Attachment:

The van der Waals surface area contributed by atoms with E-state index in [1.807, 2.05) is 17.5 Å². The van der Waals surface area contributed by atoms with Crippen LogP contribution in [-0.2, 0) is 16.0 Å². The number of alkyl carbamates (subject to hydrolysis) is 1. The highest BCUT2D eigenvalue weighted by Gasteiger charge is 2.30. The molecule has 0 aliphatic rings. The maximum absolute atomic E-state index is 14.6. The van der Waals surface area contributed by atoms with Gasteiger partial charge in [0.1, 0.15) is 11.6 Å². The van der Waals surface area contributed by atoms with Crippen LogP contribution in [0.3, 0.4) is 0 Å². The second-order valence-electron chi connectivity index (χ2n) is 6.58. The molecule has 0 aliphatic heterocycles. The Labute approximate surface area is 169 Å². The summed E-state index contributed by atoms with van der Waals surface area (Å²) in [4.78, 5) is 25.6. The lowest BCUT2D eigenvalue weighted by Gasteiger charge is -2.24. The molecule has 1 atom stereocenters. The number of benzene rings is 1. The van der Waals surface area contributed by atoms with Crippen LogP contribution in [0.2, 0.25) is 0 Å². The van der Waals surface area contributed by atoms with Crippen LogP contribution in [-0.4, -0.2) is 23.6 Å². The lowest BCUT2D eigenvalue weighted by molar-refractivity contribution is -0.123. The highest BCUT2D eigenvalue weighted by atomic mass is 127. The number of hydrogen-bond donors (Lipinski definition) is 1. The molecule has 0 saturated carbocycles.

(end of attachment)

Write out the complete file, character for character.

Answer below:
The van der Waals surface area contributed by atoms with E-state index in [1.807, 2.05) is 17.5 Å². The van der Waals surface area contributed by atoms with Crippen LogP contribution in [-0.2, 0) is 16.0 Å². The number of alkyl carbamates (subject to hydrolysis) is 1. The highest BCUT2D eigenvalue weighted by Gasteiger charge is 2.30. The molecule has 0 aliphatic rings. The maximum absolute atomic E-state index is 14.6. The van der Waals surface area contributed by atoms with Gasteiger partial charge in [0.1, 0.15) is 11.6 Å². The van der Waals surface area contributed by atoms with Crippen LogP contribution in [0.3, 0.4) is 0 Å². The second-order valence-electron chi connectivity index (χ2n) is 6.58. The molecule has 0 aliphatic heterocycles. The Labute approximate surface area is 169 Å². The summed E-state index contributed by atoms with van der Waals surface area (Å²) in [4.78, 5) is 25.6. The lowest BCUT2D eigenvalue weighted by Gasteiger charge is -2.24. The molecule has 1 atom stereocenters. The number of benzene rings is 1. The van der Waals surface area contributed by atoms with Crippen LogP contribution in [0.2, 0.25) is 0 Å². The van der Waals surface area contributed by atoms with Crippen LogP contribution in [-0.4, -0.2) is 23.6 Å². The lowest BCUT2D eigenvalue weighted by molar-refractivity contribution is -0.123. The highest BCUT2D eigenvalue weighted by atomic mass is 127. The number of hydrogen-bond donors (Lipinski definition) is 1. The molecule has 0 saturated carbocycles.